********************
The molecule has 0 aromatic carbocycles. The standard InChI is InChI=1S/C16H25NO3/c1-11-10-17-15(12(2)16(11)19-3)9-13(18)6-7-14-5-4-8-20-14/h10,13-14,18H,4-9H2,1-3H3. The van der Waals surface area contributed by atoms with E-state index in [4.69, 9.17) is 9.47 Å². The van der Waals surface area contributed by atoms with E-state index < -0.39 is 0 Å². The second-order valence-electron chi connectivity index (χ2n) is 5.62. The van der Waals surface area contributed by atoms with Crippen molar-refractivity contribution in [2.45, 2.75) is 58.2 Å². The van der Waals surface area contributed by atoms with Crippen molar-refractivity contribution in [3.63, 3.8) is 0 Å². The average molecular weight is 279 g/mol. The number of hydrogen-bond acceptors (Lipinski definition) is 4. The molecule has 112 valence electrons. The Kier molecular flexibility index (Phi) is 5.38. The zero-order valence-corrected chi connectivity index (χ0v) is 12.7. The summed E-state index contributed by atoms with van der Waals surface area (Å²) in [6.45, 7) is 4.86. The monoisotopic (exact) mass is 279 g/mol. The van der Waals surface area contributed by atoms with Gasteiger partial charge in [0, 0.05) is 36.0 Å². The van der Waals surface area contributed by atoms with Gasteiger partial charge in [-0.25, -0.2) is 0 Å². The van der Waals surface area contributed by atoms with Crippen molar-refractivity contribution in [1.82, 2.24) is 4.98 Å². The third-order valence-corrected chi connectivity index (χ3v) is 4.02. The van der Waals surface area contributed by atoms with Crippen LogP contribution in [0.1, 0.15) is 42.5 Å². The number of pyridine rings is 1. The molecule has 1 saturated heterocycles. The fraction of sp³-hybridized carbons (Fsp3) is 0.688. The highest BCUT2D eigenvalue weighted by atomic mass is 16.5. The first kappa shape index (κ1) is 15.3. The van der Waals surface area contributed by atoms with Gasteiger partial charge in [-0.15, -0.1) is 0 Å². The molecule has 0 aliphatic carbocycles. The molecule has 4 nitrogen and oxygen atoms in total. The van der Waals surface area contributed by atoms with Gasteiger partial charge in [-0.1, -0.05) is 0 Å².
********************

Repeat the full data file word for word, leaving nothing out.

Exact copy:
The molecule has 0 aromatic carbocycles. The standard InChI is InChI=1S/C16H25NO3/c1-11-10-17-15(12(2)16(11)19-3)9-13(18)6-7-14-5-4-8-20-14/h10,13-14,18H,4-9H2,1-3H3. The van der Waals surface area contributed by atoms with E-state index in [4.69, 9.17) is 9.47 Å². The van der Waals surface area contributed by atoms with E-state index < -0.39 is 0 Å². The second-order valence-electron chi connectivity index (χ2n) is 5.62. The van der Waals surface area contributed by atoms with Crippen molar-refractivity contribution in [2.45, 2.75) is 58.2 Å². The van der Waals surface area contributed by atoms with Crippen molar-refractivity contribution in [3.63, 3.8) is 0 Å². The average molecular weight is 279 g/mol. The number of hydrogen-bond acceptors (Lipinski definition) is 4. The molecule has 112 valence electrons. The Kier molecular flexibility index (Phi) is 5.38. The zero-order valence-corrected chi connectivity index (χ0v) is 12.7. The summed E-state index contributed by atoms with van der Waals surface area (Å²) in [6.45, 7) is 4.86. The monoisotopic (exact) mass is 279 g/mol. The van der Waals surface area contributed by atoms with Gasteiger partial charge in [0, 0.05) is 36.0 Å². The van der Waals surface area contributed by atoms with Gasteiger partial charge in [-0.25, -0.2) is 0 Å². The van der Waals surface area contributed by atoms with Crippen molar-refractivity contribution in [1.82, 2.24) is 4.98 Å². The third-order valence-corrected chi connectivity index (χ3v) is 4.02. The van der Waals surface area contributed by atoms with Crippen LogP contribution in [0.1, 0.15) is 42.5 Å². The number of pyridine rings is 1. The molecule has 1 saturated heterocycles. The fraction of sp³-hybridized carbons (Fsp3) is 0.688. The highest BCUT2D eigenvalue weighted by atomic mass is 16.5. The first kappa shape index (κ1) is 15.3. The van der Waals surface area contributed by atoms with Gasteiger partial charge in [-0.15, -0.1) is 0 Å². The molecule has 0 aliphatic carbocycles. The molecule has 4 nitrogen and oxygen atoms in total. The van der Waals surface area contributed by atoms with Gasteiger partial charge in [-0.1, -0.05) is 0 Å².